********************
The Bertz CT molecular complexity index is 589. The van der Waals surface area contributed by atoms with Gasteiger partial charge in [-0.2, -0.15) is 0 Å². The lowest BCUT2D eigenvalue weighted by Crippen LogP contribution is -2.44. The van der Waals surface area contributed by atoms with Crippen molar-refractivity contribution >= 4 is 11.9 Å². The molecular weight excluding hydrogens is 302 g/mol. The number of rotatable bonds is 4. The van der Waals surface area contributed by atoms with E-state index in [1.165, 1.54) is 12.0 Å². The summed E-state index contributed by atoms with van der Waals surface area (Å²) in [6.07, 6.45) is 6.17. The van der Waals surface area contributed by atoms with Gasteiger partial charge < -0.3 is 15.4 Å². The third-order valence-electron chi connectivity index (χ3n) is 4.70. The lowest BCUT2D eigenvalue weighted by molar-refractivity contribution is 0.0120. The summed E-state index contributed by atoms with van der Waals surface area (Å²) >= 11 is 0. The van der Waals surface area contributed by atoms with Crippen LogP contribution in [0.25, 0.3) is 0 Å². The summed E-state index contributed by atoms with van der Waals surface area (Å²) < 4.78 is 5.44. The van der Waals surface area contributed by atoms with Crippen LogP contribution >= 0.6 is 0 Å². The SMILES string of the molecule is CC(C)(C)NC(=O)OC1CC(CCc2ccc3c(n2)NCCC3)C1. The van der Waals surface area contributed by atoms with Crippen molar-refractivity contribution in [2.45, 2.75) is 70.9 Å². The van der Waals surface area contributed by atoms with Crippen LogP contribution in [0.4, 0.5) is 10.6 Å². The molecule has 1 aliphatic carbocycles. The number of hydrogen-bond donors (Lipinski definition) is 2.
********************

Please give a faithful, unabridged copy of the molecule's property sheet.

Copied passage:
The Bertz CT molecular complexity index is 589. The van der Waals surface area contributed by atoms with Gasteiger partial charge in [-0.2, -0.15) is 0 Å². The lowest BCUT2D eigenvalue weighted by Crippen LogP contribution is -2.44. The van der Waals surface area contributed by atoms with Crippen molar-refractivity contribution >= 4 is 11.9 Å². The molecular weight excluding hydrogens is 302 g/mol. The number of rotatable bonds is 4. The van der Waals surface area contributed by atoms with E-state index in [1.165, 1.54) is 12.0 Å². The summed E-state index contributed by atoms with van der Waals surface area (Å²) in [6.07, 6.45) is 6.17. The van der Waals surface area contributed by atoms with Gasteiger partial charge < -0.3 is 15.4 Å². The third-order valence-electron chi connectivity index (χ3n) is 4.70. The lowest BCUT2D eigenvalue weighted by molar-refractivity contribution is 0.0120. The summed E-state index contributed by atoms with van der Waals surface area (Å²) >= 11 is 0. The van der Waals surface area contributed by atoms with Crippen LogP contribution in [0.25, 0.3) is 0 Å². The summed E-state index contributed by atoms with van der Waals surface area (Å²) < 4.78 is 5.44. The van der Waals surface area contributed by atoms with Crippen LogP contribution >= 0.6 is 0 Å². The SMILES string of the molecule is CC(C)(C)NC(=O)OC1CC(CCc2ccc3c(n2)NCCC3)C1. The van der Waals surface area contributed by atoms with Crippen molar-refractivity contribution in [2.45, 2.75) is 70.9 Å². The van der Waals surface area contributed by atoms with Crippen LogP contribution in [0.4, 0.5) is 10.6 Å². The molecule has 1 aliphatic carbocycles. The number of hydrogen-bond donors (Lipinski definition) is 2.